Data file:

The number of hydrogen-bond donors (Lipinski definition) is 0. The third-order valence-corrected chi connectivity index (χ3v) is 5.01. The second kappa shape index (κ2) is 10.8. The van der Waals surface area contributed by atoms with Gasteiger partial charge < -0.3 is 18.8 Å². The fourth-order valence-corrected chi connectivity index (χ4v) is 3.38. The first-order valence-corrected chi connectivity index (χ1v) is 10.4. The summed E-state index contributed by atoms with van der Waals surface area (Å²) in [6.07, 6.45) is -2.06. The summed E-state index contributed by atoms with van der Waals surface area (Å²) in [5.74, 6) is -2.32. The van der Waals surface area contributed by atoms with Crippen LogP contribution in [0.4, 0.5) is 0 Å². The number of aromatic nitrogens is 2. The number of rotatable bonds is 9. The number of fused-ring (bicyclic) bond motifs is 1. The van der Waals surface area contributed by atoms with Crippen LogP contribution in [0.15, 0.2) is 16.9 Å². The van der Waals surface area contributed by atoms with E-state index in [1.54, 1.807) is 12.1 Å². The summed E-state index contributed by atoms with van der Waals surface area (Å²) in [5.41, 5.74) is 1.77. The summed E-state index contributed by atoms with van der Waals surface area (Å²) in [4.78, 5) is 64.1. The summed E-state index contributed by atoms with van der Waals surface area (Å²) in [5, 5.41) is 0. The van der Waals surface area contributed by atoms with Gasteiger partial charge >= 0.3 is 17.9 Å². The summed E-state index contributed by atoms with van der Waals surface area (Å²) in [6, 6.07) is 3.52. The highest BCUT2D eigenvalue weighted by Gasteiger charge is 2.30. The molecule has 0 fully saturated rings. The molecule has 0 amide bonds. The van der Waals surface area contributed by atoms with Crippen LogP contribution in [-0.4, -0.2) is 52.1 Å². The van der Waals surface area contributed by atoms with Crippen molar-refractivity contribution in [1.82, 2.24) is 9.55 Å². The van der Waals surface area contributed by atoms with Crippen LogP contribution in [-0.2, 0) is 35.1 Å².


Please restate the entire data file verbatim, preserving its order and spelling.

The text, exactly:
The number of hydrogen-bond donors (Lipinski definition) is 0. The third-order valence-corrected chi connectivity index (χ3v) is 5.01. The second kappa shape index (κ2) is 10.8. The van der Waals surface area contributed by atoms with Gasteiger partial charge < -0.3 is 18.8 Å². The fourth-order valence-corrected chi connectivity index (χ4v) is 3.38. The first-order valence-corrected chi connectivity index (χ1v) is 10.4. The summed E-state index contributed by atoms with van der Waals surface area (Å²) in [6.07, 6.45) is -2.06. The summed E-state index contributed by atoms with van der Waals surface area (Å²) in [5.74, 6) is -2.32. The van der Waals surface area contributed by atoms with Crippen LogP contribution in [0.4, 0.5) is 0 Å². The number of aromatic nitrogens is 2. The number of rotatable bonds is 9. The number of fused-ring (bicyclic) bond motifs is 1. The van der Waals surface area contributed by atoms with Crippen LogP contribution in [0.15, 0.2) is 16.9 Å². The van der Waals surface area contributed by atoms with E-state index in [1.54, 1.807) is 12.1 Å². The summed E-state index contributed by atoms with van der Waals surface area (Å²) in [5.41, 5.74) is 1.77. The summed E-state index contributed by atoms with van der Waals surface area (Å²) in [4.78, 5) is 64.1. The summed E-state index contributed by atoms with van der Waals surface area (Å²) in [5, 5.41) is 0. The van der Waals surface area contributed by atoms with Gasteiger partial charge >= 0.3 is 17.9 Å². The summed E-state index contributed by atoms with van der Waals surface area (Å²) in [6, 6.07) is 3.52. The highest BCUT2D eigenvalue weighted by Gasteiger charge is 2.30. The molecule has 0 fully saturated rings. The molecule has 0 amide bonds. The van der Waals surface area contributed by atoms with Crippen LogP contribution in [-0.4, -0.2) is 52.1 Å². The van der Waals surface area contributed by atoms with Crippen molar-refractivity contribution in [1.82, 2.24) is 9.55 Å². The van der Waals surface area contributed by atoms with Crippen LogP contribution in [-0.2, 0) is 35.1 Å².